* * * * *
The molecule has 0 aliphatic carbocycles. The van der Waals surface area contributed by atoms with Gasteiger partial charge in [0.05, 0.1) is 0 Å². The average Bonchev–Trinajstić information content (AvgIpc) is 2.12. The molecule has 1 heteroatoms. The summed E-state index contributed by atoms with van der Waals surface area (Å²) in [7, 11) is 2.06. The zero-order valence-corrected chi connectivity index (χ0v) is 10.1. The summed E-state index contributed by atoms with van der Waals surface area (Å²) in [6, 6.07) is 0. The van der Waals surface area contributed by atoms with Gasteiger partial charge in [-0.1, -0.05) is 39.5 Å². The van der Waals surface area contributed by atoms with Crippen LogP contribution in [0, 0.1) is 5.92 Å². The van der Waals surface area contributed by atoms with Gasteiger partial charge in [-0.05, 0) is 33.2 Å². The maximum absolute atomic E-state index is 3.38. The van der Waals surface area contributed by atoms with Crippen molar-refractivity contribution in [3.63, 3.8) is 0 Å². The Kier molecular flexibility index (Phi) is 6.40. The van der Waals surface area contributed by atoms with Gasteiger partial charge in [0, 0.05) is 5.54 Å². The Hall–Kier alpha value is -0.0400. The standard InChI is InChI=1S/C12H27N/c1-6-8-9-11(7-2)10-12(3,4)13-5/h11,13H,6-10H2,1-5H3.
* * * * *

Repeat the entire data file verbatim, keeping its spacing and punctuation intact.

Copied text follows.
The molecule has 0 aliphatic carbocycles. The van der Waals surface area contributed by atoms with Gasteiger partial charge in [0.05, 0.1) is 0 Å². The average Bonchev–Trinajstić information content (AvgIpc) is 2.12. The molecule has 1 heteroatoms. The summed E-state index contributed by atoms with van der Waals surface area (Å²) in [7, 11) is 2.06. The zero-order valence-corrected chi connectivity index (χ0v) is 10.1. The summed E-state index contributed by atoms with van der Waals surface area (Å²) in [6, 6.07) is 0. The van der Waals surface area contributed by atoms with Gasteiger partial charge in [-0.1, -0.05) is 39.5 Å². The van der Waals surface area contributed by atoms with Crippen LogP contribution in [0, 0.1) is 5.92 Å². The van der Waals surface area contributed by atoms with Gasteiger partial charge in [-0.05, 0) is 33.2 Å². The maximum absolute atomic E-state index is 3.38. The van der Waals surface area contributed by atoms with Crippen molar-refractivity contribution in [3.63, 3.8) is 0 Å². The Kier molecular flexibility index (Phi) is 6.40. The van der Waals surface area contributed by atoms with Gasteiger partial charge in [0, 0.05) is 5.54 Å². The Hall–Kier alpha value is -0.0400. The standard InChI is InChI=1S/C12H27N/c1-6-8-9-11(7-2)10-12(3,4)13-5/h11,13H,6-10H2,1-5H3.